Hospice_Houngbo
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Hospice_Houngbo,
User Rank: Strategist
7/30/2014 | 11:52:34 AM
Re: Mac is superior
@williamc14546,

"I have had a lot of PC's and a few Mac's. No comparision the PC's are crap. "

Really? Please read...

5 reasons why PCs are better than Macs: Mac vs Windows PC - which is best?

What do you think?
Jschmidt27
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Jschmidt27,
User Rank: Apprentice
7/30/2014 | 11:50:40 AM
Apple vs Window
Apple has done a great job of differentiation. They control the production and making forward compatible OS. After being a Windows user for years, I'm tired of having to buy an new pc every time an new OS comes out from MS. Upgrading a Windows PC with an new OS has been fraught with issues and problems from what I hear. So I'm looking at Apple as my next PC.  Yes it is a PC. The only reason to stay with Windows is for the Office Apps and it appears they can now be run on Apple PCs. So other than the darn right click on the built in mouse that doesn't exist, I'm happy with the Mac I use for work, which ironcially runs Win7 in Bootcamp. 

Although I have been using PCs since they came out, and coded missile guidance systems and high speed trading systems in assembler, I'm not a gamer or power user. Just need a PC for internet, mail and to run the Office products. Any advice on my proposed reasons to go Apple would be appreciated.
Hospice_Houngbo
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Hospice_Houngbo,
User Rank: Strategist
7/30/2014 | 11:28:14 AM
Re: MACs
@Rando_Kalrandian,

Thanks for your insight. The naming confusion has a lot to do with the conflict between Apple supporters and Windows fans. You are right, the term PC stands for personal computer and could apply to Macs, Windows machines and computers running other operating systems alike. 
Rando_Kalrandian
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Rando_Kalrandian,
User Rank: Apprentice
7/29/2014 | 6:22:38 PM
Re: MACs
"does Apple even make 'PC's?"

I don't care about most of this fanboi debate, but this is one thing that always irritates me.

Yes, those devices you purchase from Apple are PCs, they have framed them as something else, but they are in fact, PCs.  PC stands for personal computer.  What else are they other than personal computers?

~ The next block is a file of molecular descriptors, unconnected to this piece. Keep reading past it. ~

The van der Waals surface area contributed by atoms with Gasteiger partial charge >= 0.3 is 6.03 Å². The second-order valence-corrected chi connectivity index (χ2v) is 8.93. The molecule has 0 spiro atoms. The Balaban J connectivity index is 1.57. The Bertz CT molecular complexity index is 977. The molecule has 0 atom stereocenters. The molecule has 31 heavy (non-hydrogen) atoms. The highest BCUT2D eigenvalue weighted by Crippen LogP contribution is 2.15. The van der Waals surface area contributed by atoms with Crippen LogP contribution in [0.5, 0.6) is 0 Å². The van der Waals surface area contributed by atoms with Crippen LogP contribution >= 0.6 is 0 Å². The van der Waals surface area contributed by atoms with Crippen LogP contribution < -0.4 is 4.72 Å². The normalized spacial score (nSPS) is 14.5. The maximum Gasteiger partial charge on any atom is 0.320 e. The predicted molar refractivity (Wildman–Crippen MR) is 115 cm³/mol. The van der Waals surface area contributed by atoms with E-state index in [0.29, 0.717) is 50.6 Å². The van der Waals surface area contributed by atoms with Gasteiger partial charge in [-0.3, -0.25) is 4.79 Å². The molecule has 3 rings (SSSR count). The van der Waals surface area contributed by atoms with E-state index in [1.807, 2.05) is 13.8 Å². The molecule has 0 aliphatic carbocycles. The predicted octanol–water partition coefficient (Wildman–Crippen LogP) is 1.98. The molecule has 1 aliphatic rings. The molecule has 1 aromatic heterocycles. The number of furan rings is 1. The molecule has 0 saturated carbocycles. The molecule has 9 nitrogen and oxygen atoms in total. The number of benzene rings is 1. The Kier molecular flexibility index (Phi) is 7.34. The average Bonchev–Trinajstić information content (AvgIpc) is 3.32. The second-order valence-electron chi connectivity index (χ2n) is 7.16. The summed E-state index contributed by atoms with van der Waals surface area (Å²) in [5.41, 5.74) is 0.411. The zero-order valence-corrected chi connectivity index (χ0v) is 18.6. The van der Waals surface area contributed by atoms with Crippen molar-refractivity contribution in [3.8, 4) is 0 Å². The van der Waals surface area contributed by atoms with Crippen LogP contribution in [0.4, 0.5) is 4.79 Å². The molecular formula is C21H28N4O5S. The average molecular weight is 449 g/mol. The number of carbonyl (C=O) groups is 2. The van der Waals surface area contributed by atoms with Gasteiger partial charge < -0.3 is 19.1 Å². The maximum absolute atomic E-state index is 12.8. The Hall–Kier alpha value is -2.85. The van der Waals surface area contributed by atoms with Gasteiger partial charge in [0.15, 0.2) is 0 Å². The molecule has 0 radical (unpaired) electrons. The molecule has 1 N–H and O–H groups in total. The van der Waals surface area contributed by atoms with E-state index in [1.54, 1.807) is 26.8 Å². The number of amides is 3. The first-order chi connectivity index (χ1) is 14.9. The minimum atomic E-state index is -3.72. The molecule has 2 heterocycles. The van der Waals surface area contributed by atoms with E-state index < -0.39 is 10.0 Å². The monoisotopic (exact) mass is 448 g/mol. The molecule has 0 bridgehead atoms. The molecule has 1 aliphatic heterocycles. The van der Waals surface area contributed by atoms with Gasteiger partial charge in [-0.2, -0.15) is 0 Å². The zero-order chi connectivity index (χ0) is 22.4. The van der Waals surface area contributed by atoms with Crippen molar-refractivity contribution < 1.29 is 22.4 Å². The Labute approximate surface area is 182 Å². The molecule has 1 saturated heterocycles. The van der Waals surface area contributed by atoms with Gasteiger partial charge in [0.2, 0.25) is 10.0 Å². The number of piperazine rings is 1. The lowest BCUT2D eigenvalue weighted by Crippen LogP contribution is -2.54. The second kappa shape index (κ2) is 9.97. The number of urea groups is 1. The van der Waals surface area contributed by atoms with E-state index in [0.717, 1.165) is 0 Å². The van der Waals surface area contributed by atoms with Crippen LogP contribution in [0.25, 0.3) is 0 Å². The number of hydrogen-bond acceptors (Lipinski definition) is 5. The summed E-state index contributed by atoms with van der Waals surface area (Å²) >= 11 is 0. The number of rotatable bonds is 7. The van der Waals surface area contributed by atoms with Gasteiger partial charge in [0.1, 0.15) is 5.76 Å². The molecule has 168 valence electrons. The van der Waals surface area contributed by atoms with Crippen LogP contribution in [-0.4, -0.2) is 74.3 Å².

I understand that different computing devices fall into different classes, such as Tablet, Smartphone, ultrabook, ultraportable, laptop, desktop, all in one...  But they are all personal computing devices.  So yes, Apple does make PCs.  

They aren't windows PCs, but they are PCs.  They are all PCs.
H@mmy
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H@mmy,
User Rank: Ninja
7/29/2014 | 5:41:37 PM
High Competition
There is very high competition in the market, Companies really need to work hard to compete with each other. After each and every model they need to come with something different or something new to lead this market, that's what is Apple doing. 
itsit
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itsit,
User Rank: Apprentice
7/29/2014 | 4:56:32 PM
Re: MACs
do you still build your own PC!?! Wow you're so 90s!

foodandart
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foodandart,
User Rank: Apprentice
7/29/2014 | 4:54:09 PM
Re: MACs
No, but you CAN run UNIX (that is actually the X in OSX - along with it being Roman numeral 10 - is about) AND read NTFS-formatted drives, (can a Windows PC out of the box w/o any special programming read HFS+ formatted drives?) run any version of Windows (bootcamp) or whatever Linux flavor you like.

 

(..and not to get too niggly about it, you can do pinmods on the i3,5,7 PLL chips to overclock the newer macs - though God knows why one would want to, those things run hot enough, thankyouverymuch - just adding more RAM and a SSD is better for pepping up speed.. maybe on a MacPro one would try that.. )
Lawnmower
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Lawnmower,
User Rank: Apprentice
7/29/2014 | 4:25:17 PM
Re: MACs
Wow, please tell me more about how you can build a 'better PC' than Apple Mr. Random Internet person.  I'm interested to know about the fantastic operating system you created that is perfectly married to the laptop hardware you can put together piece by piece.

I don't think you're Apple's target customer.  You sound like you'll choke on an actual nickel, but your time in building and configuring the machine is not valuable.  That's too bad that your time is worthless, but some of us want to buy a machine that smootly integrates into a whole ecosystem of devices and 'just works'.  For this, we spend more.  We can take the machine around the world, use it every waking hour of every day for years and for this, we spend more.  10 years and no viruses is why I spend more.  To have a machine that reliably waits for me to type magical instructions that earn me a lot of cash is why I spend more.

Have a good time with your Frankenstien 'PC'!

Wait, is that even a fair comparison...  does Apple even make 'PC's?